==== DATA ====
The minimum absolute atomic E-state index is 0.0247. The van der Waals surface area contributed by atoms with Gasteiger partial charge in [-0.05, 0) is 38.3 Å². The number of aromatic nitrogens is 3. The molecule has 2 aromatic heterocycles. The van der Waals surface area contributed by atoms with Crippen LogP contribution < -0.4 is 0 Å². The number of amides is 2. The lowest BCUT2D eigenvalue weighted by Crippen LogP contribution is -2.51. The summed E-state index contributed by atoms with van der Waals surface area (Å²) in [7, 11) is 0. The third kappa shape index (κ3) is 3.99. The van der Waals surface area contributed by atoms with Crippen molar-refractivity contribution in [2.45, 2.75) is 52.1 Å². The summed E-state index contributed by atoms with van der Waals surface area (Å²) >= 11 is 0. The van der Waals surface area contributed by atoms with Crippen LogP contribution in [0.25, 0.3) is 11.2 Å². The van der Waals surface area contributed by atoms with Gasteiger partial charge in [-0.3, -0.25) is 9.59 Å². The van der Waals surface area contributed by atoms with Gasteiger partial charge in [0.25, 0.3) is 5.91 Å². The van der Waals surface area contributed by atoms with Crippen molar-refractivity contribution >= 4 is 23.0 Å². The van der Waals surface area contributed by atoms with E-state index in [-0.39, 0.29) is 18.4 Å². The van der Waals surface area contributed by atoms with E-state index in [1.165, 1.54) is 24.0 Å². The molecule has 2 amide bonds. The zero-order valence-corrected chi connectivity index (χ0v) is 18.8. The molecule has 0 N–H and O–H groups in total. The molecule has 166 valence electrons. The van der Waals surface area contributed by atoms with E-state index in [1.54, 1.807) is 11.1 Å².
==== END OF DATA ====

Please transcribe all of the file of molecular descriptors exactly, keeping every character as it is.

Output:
The minimum absolute atomic E-state index is 0.0247. The van der Waals surface area contributed by atoms with Gasteiger partial charge in [-0.05, 0) is 38.3 Å². The number of aromatic nitrogens is 3. The molecule has 2 aromatic heterocycles. The van der Waals surface area contributed by atoms with Crippen LogP contribution < -0.4 is 0 Å². The number of amides is 2. The lowest BCUT2D eigenvalue weighted by Crippen LogP contribution is -2.51. The summed E-state index contributed by atoms with van der Waals surface area (Å²) in [7, 11) is 0. The third kappa shape index (κ3) is 3.99. The van der Waals surface area contributed by atoms with Crippen molar-refractivity contribution in [2.45, 2.75) is 52.1 Å². The summed E-state index contributed by atoms with van der Waals surface area (Å²) >= 11 is 0. The van der Waals surface area contributed by atoms with Crippen LogP contribution in [0.25, 0.3) is 11.2 Å². The van der Waals surface area contributed by atoms with Gasteiger partial charge in [-0.3, -0.25) is 9.59 Å². The van der Waals surface area contributed by atoms with Gasteiger partial charge in [0.25, 0.3) is 5.91 Å². The van der Waals surface area contributed by atoms with Crippen molar-refractivity contribution >= 4 is 23.0 Å². The van der Waals surface area contributed by atoms with E-state index in [-0.39, 0.29) is 18.4 Å². The van der Waals surface area contributed by atoms with E-state index in [1.165, 1.54) is 24.0 Å². The molecule has 2 amide bonds. The zero-order valence-corrected chi connectivity index (χ0v) is 18.8. The molecule has 0 N–H and O–H groups in total. The molecule has 166 valence electrons. The van der Waals surface area contributed by atoms with E-state index in [1.54, 1.807) is 11.1 Å².